At Tech 3, a most entertaining battle is promised. Bradley Smith and Pol Espargaro have been rivals all their careers, and there is no love lost between the two. Smith had a tough first year in the Tech 3 team, riding round on a wildly outdated Yamaha M1, while his teammate Cal Crutchlow had a machine very close to factory spec.
For 2014, Smith has the same spec machinery as Pol, their bikes very close indeed to the factory M1s of Lorenzo and Rossi. They have the seamless gearbox, but only the 2013 version without the clutchless downshifts. It is still a significant step forward from 2013, however.
So who will come out on top? On paper, Bradley Smith should win every encounter, given Pol Espargaro’s rookie status. But the younger of the Espargaro brothers has made an impressive debut, picking up the pace much more quickly that many expected.
The pace of this brother Aleix suggests that there is no lack of talent in the family, but Pol still has plenty to learn. Starting the season with a newly plated collarbone is far from ideal, but the emphasis for him lies not at Qatar, but later on, in the latter half of the year.
And what of the other Open bikes? Nicky Hayden was far from sad to leave Ducati behind, after spending five years on the ailing Desmosedici. But when he discovered exactly how underpowered the RCV1000R is, his joy soon turned to dismay.
Honda’s bike for the Open class is literally what Dorna asked for: an affordable production racer (though with a price tag of €1 million a year, it is affordable only in comparison with the outrageous price of a satellite bike).
That means it is built down to a price, and that shows in horsepower and acceleration. Hayden has made significant progress in braking, but without the ponies to push him out of the corner, he takes on the factory bikes with one hand tied behind his back.
Over at Gresini, Scott Redding struggles with a similar problem. Added to the lack of power, however, he also has to cope with the Nissin brakes and Showa suspension. The Showa has so far not been too much of a problem, but an issue with braking had seen Redding pushing for an early test of Brembos.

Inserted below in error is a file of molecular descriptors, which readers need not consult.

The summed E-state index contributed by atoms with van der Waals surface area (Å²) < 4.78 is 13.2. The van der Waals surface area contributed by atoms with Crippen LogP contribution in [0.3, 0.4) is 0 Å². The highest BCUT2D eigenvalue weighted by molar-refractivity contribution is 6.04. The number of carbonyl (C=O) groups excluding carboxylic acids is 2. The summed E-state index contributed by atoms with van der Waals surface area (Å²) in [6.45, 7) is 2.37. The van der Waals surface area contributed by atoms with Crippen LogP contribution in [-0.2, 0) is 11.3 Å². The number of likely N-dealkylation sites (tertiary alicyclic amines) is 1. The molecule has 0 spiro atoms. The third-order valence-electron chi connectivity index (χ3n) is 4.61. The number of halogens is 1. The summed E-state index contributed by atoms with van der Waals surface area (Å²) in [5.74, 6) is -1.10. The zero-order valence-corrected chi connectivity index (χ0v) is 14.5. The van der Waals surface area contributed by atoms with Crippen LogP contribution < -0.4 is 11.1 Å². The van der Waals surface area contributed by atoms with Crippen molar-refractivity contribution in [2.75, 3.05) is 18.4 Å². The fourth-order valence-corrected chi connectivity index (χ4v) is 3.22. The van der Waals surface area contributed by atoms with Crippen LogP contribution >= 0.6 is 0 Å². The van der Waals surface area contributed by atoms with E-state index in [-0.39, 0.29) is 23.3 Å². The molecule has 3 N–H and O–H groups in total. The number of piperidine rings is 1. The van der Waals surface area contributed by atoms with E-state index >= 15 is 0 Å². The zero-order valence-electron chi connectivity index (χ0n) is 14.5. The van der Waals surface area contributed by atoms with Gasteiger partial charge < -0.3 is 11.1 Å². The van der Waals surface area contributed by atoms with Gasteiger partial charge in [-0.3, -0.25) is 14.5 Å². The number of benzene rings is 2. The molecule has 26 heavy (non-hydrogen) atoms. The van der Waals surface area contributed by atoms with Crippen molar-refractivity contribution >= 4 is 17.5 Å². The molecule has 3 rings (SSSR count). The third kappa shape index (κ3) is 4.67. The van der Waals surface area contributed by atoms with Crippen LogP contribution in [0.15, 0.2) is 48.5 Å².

That issue has been partially resolved, and Redding will continue along the path set out at the start of the season. The benefit of an Open bike is that he has the opportunity to learn and develop in the shade of the Open class, while his former Moto2 rival must work in the media spotlight of a satellite team.
While MotoGP looks set to be a mostly Spanish affair, Moto2 and Moto3 are looking a lot more international. A Spaniard is clear favorite in the Moto2 class, Tito Rabat having nailed his colors to the mast during testing.
His weakness, like that of Marc Marquez, is that he likes to push hard whenever he gets on the bike, and he gets on a bike a lot. If he can learn not to risk injury every time he goes out, Rabat has a very good shot at the title.
First, though, he will have to face his teammate and a host of other non-Spaniards. Tom Luthi is the strongest challenger on the Interwetten Suter, while Takaaki Nakagami looks set to finally get the win he has been chasing for a very long time.
Sandro Cortese had been strong in his second year in the series, and 2013 World Supersport champion Sam Lowes has made a very impressive debut in the class. Lowes could turn out to be a real dark horse, and surprise more than a few people.
Moto3 looks to be even more international in nature. Preseason testing has been dominated by the Jack Miller, the Australian now on a competitive bike, but benefiting from the experience of competing on inferior equipment. He faces challenges from all quarters.
His teammate Karel Hanika has made a devastating impression as a rookie, showing speed he has no right to possess. Red Bull Rookies Cup boss Peter Clifford has labeled Hanika the most talented rider to come out of the feeder series, and judging by Hanika’s performance so far, Clifford appears to be right.
Miller also faces Danny Kent on the Husqvarna. A rebadged KTM, Kent has risked dropping down a category to chase a title. It is a wise decision, and Kent clearly has the talent. Then there are the Italians, with Romano Fenati, Pecco Bagnaia, and Niccolo Antonelli all having made an impression.
There are Spaniards too, with Isaac Viñales having pressured Miller throughout testing, and Efren Vazquez showing very strong form.
But the real threat comes form the Estrella Galicia Honda team, with the Alexes Rins and Marquez set to challenge for the title. The Honda NSF250RW has undergone major changes, and those changes have put Rins and Marquez on the back foot.
At the last test in Jerez, they confirmed that the latest updates had made them competitive. They lack set up data, but that will come quickly once the racing gets underway.
And that is only hours away now. The preseason has been dominated by arguments over rules, over the spirit of the rules versus their literal interpretation. Over whether there would be two or three categories in MotoGP. Over whether Ducati were gaining an unfair advantage, or just interpreting the rules in their favor.
All that talk ends in a few hours, once the bikes hit the track. Speculation ends, and guesses will be refuted or confirmed by the facts on the ground. Let’s go racing and find out the naked truth.
This article was originally published on MotoMatters, and is republished here on Asphalt & Rubber with permission by the author.